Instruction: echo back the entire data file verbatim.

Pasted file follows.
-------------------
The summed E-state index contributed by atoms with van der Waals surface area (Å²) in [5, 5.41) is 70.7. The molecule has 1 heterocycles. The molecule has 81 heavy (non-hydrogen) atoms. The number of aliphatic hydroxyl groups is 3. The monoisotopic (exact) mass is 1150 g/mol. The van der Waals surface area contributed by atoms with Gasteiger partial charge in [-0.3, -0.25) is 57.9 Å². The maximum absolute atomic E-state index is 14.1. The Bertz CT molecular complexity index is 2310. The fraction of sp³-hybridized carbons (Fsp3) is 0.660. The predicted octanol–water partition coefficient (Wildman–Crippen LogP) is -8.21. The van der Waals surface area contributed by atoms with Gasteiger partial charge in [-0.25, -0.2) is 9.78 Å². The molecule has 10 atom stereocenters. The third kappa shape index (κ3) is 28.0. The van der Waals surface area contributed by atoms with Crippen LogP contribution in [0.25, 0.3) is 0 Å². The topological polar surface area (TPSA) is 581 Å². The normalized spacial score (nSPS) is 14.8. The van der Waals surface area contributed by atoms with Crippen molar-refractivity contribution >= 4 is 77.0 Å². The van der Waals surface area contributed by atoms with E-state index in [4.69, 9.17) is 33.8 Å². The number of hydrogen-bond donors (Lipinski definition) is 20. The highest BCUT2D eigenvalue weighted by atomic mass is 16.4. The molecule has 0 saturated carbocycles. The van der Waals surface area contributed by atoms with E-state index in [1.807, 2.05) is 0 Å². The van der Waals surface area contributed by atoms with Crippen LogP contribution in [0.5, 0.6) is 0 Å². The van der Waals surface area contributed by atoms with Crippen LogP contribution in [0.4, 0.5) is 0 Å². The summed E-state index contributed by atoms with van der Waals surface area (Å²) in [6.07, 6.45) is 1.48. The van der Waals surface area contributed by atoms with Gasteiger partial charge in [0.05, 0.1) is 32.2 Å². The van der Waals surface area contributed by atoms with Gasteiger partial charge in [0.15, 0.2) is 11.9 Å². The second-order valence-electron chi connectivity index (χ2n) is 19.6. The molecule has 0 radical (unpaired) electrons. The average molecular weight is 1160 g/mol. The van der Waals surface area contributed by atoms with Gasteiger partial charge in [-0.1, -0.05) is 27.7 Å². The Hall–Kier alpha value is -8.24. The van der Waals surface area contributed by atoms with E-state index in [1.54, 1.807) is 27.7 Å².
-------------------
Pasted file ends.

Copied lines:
The summed E-state index contributed by atoms with van der Waals surface area (Å²) in [5, 5.41) is 70.7. The molecule has 1 heterocycles. The molecule has 81 heavy (non-hydrogen) atoms. The number of aliphatic hydroxyl groups is 3. The monoisotopic (exact) mass is 1150 g/mol. The van der Waals surface area contributed by atoms with Gasteiger partial charge in [-0.3, -0.25) is 57.9 Å². The maximum absolute atomic E-state index is 14.1. The Bertz CT molecular complexity index is 2310. The fraction of sp³-hybridized carbons (Fsp3) is 0.660. The predicted octanol–water partition coefficient (Wildman–Crippen LogP) is -8.21. The van der Waals surface area contributed by atoms with Gasteiger partial charge in [-0.25, -0.2) is 9.78 Å². The molecule has 10 atom stereocenters. The third kappa shape index (κ3) is 28.0. The van der Waals surface area contributed by atoms with Crippen LogP contribution in [0.25, 0.3) is 0 Å². The topological polar surface area (TPSA) is 581 Å². The normalized spacial score (nSPS) is 14.8. The van der Waals surface area contributed by atoms with Crippen molar-refractivity contribution >= 4 is 77.0 Å². The van der Waals surface area contributed by atoms with E-state index in [4.69, 9.17) is 33.8 Å². The number of hydrogen-bond donors (Lipinski definition) is 20. The highest BCUT2D eigenvalue weighted by atomic mass is 16.4. The molecule has 0 saturated carbocycles. The van der Waals surface area contributed by atoms with E-state index in [1.807, 2.05) is 0 Å². The van der Waals surface area contributed by atoms with Crippen LogP contribution in [0.5, 0.6) is 0 Å². The van der Waals surface area contributed by atoms with Crippen LogP contribution in [0.4, 0.5) is 0 Å². The summed E-state index contributed by atoms with van der Waals surface area (Å²) in [6.07, 6.45) is 1.48. The van der Waals surface area contributed by atoms with Gasteiger partial charge in [0.05, 0.1) is 32.2 Å². The van der Waals surface area contributed by atoms with Gasteiger partial charge in [0.15, 0.2) is 11.9 Å². The second-order valence-electron chi connectivity index (χ2n) is 19.6. The molecule has 0 radical (unpaired) electrons. The average molecular weight is 1160 g/mol. The van der Waals surface area contributed by atoms with Gasteiger partial charge in [-0.1, -0.05) is 27.7 Å². The Hall–Kier alpha value is -8.24. The van der Waals surface area contributed by atoms with E-state index in [1.54, 1.807) is 27.7 Å².